The Trinity in a carrybag

For the coming week ( June 11, 2016), the lectionary portion focusses on the Trinity. The theme is We believe in the Holy Trinity.

So before I get into serious preparation, I would like to collect a few thoughts on the trinity in a carry bag — more like a virtual carry bag, which will be this blogpost.

I fetched this image of the trinity a few years ago while working on our seminary magazine.

The Trinity is the Christian understanding of God.

Christianity does believe in one God but it is not the kind strict monotheism like the kind Islam propagates. God revealed himself as the Father, Son and Holy Spirit and is found to be co-existent. It was the peoples’ experience of the God of the Israelites that gave rise to an understanding of Yahweh, who promised the Messiah to save his people from their sins. The Holy Spirit, or Spirit of God, as we see in Genesis 1 appears as existent from the very beginning.

Perichoresis

Three great theologians of the 4th century, Basil the Great, Gregory of Nyssa and Gregory of Nazianzus ( known together as the Cappadocian Fathers), in their writings keep referring to the Holy trinity. One of their writings gives the beautiful analogy of dance to illustrate the difficult theological concept of the Triune God. In describing their relationship with each other as Perichoresis, or dancing together, the Cappadocians picture the three persons of the Trinity moving together, like in a choreography, as one.

Mission, then becomes joining the perichoretic dance of the Trinity. Alister McGrath suggests that it “allows the individuality of the persons to be maintained, while insisting that each person shares in the life of the other two. An image often used to express this idea is that of a ‘community of being,’ in which each person, while maintaining its distinctive identity, penetrates the others and is penetrated by them.”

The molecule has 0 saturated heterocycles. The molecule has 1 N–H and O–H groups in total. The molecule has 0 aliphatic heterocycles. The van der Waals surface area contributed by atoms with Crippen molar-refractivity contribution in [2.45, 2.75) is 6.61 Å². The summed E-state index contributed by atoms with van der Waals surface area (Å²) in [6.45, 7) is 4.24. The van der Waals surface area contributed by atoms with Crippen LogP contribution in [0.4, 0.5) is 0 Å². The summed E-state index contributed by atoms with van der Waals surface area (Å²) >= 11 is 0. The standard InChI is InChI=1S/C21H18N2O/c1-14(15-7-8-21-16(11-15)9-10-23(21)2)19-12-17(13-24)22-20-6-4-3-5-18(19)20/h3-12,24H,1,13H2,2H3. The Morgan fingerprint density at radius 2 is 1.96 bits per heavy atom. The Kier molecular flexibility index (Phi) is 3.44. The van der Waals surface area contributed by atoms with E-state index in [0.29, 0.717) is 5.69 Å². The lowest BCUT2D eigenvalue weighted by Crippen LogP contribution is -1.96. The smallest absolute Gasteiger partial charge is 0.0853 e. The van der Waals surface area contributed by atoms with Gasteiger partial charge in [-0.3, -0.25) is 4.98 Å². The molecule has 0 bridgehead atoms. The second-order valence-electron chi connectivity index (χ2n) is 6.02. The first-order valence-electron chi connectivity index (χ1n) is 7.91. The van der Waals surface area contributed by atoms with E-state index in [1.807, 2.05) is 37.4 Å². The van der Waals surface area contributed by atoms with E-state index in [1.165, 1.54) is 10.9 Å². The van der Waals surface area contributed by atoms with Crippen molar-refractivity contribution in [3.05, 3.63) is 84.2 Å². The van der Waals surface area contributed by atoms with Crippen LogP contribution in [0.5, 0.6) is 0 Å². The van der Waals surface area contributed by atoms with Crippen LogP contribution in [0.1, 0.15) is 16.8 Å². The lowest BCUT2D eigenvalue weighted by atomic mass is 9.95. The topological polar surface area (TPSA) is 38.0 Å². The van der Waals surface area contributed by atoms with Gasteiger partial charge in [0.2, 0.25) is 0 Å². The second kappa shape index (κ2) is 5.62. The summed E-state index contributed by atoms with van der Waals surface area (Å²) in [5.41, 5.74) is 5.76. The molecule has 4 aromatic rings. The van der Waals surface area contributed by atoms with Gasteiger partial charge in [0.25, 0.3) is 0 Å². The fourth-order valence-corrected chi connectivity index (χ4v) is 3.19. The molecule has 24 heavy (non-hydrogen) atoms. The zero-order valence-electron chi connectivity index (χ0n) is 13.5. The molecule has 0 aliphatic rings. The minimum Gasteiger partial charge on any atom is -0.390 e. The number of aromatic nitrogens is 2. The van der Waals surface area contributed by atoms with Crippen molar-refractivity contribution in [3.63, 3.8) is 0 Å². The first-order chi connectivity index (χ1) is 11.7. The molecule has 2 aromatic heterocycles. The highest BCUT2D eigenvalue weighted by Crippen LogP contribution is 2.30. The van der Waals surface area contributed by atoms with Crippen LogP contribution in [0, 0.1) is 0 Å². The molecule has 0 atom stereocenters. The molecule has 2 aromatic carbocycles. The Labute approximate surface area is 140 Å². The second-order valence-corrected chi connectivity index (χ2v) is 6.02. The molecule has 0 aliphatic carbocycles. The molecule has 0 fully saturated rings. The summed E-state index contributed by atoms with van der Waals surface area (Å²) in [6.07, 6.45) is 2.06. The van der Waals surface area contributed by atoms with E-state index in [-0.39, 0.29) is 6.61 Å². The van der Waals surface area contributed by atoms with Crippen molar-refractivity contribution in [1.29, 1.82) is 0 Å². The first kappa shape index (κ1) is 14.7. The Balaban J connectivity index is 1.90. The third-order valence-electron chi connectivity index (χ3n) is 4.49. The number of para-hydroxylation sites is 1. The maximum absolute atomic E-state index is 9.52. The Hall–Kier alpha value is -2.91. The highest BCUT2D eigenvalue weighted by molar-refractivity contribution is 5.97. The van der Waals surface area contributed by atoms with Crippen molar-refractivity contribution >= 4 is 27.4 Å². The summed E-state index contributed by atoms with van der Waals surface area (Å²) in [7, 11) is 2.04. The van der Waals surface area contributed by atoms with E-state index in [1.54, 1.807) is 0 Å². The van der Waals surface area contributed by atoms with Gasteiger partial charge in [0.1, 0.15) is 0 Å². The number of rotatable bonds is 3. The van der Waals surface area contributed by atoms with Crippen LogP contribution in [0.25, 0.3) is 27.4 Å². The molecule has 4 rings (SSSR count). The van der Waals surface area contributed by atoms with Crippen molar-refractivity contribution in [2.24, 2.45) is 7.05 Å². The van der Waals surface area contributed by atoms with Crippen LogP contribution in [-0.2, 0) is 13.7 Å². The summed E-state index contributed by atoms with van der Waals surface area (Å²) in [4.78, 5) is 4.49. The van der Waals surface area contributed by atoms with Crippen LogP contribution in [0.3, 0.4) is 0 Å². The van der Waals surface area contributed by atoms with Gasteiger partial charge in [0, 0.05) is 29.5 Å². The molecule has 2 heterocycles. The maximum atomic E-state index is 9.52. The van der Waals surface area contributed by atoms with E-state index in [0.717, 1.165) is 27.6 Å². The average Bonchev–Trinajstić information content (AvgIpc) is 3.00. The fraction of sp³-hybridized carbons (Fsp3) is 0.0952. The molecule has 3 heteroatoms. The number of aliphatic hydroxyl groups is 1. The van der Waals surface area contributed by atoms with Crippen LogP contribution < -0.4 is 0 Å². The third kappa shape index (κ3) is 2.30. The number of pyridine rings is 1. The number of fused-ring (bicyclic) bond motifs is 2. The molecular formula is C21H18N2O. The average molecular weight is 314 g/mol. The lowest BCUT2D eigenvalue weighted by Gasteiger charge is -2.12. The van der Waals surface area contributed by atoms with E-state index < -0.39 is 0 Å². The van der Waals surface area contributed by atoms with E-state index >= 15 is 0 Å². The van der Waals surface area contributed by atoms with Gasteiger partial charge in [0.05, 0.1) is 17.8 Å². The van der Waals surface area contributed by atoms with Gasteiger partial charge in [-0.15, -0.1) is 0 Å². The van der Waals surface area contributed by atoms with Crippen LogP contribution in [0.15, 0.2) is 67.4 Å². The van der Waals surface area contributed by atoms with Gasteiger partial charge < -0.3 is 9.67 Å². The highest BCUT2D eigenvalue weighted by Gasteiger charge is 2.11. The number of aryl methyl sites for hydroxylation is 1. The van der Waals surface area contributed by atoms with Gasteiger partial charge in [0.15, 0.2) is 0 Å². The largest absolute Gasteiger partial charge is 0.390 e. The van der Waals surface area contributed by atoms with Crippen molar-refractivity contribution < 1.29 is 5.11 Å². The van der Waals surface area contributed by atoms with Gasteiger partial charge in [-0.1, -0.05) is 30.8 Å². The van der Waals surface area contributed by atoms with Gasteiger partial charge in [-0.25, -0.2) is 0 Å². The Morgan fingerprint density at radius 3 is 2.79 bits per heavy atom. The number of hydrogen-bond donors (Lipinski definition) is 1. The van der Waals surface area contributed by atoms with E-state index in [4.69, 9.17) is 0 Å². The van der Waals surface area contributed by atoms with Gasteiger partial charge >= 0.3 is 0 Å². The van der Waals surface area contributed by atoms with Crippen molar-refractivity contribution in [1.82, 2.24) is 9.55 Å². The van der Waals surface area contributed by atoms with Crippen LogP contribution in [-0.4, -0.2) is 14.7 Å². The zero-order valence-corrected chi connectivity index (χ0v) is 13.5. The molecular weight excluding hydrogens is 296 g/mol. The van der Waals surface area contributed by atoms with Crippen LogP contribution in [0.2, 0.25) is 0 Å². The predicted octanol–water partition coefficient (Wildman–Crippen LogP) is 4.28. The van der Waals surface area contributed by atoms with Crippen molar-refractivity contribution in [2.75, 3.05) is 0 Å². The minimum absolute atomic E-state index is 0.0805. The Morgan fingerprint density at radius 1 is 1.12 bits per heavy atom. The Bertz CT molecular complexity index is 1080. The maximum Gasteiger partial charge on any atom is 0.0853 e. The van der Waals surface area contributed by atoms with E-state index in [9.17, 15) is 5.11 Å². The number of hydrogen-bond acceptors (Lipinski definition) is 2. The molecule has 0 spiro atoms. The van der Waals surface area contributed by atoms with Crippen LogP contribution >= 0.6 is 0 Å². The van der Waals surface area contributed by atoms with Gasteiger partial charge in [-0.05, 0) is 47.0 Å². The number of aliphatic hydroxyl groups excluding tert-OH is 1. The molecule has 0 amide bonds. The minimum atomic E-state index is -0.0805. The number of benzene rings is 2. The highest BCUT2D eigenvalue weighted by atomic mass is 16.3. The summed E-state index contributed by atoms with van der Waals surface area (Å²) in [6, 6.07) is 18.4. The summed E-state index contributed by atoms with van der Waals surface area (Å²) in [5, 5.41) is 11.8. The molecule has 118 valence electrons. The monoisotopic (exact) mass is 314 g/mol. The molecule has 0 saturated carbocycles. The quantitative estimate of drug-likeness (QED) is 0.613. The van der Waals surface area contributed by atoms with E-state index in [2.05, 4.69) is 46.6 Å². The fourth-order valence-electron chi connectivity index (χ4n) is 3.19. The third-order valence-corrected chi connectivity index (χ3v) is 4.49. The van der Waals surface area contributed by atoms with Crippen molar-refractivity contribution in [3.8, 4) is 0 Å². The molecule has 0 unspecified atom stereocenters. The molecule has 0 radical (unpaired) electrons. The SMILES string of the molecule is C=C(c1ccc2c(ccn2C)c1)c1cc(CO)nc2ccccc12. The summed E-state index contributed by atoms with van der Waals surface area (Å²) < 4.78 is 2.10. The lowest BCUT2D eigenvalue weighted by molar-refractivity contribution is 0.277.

Do you want to dance with God? Who could refuse?

In the Trinity we have our identity

In the beginning, God created the heaven and earth. We read about the Spirit of God hovering over creation. Genesis 1 continues with verse 3 which begins, “And God said,…”. John 1 attributes that in beginning was the Word and the Word was God. What is translated as the Word is actually the Greek word Logos which was a classical Greek philosophical concept that referred to a universal divine reason immanent in nature. Jewish philosophers like Philo tried to understand the burgeoning influence of Greek Philosophy on Jewish religion and culture and reconciled it with presenting the Word / Logos as present in the Old Testament. He presented the Logos as God’s creating Word.

Thus we see the presence of all three persons of the Trinity in the first chapter itself, played out in various ways across the Bible till the revelation.

In Trinity we have our true existence.

Since Jesus is our path to God, we take his words regarding a meaningful life seriously. In John 14, he says:”Don’t you believe that I am in the Father and the Father is in me? The words I say to you are not just my own. Rather it is the father living in me who is doing the work “(14:10).

It reflects the co-existence of the God head. Jesus who is fully human and fully God says that it is possible for humans to live in God and to have God in them. He says in John 14:20:

“On that day you will realise that I am in my Father and you are in me and I am in you.”

A co-existence with God is possible, as revealed by Christ. As he prepares them for his departure he promises them the Holy Spirit,

“you know him for he lives with you and will be in you.”

The gift of the Spirit is also so that they will have the presence of Christ always with them, which will guide them in all Truth.

If am man remains in me and I in Him, he will bear much fruit (John 15:5)

Life becomes meaningful when we exist in Christ, which means to exist with and in the Triune God, obeying His will and commands, being guided by the Truth, and bearing fruit.

A true, meaningful existence is in the Trinity.

In Trinity we have our mission

Matthew 28. 19–20, often touted as the Great Commissioning of Christ.

The risen Lord addresses the disciples saying that he has received all authority (Matt 28:18). That is the reason we find a therefore in the next verse. Go, therefore ( because Jesus Christ has authority) and make disciples, baptising them in the name of the Father, Son and the Holy Spirit, and teaching to obey everything that I have commended you, is what Jesus says.

The placing of the risen Son alongside the Father and the Holy Spirit emphasise his authority which is from above, and baptism is the consecration of the person to the God to whom s/he belongs. In short, the ministry involves bring them back to the God who made them, and teaching them to walk in His ways. This is the mission of everyone marked by Christ.

A carry bag has limited space, so here I conclude these jottings for now, knowing fully well that it is in no way conclusive.

Originally published at Materati.

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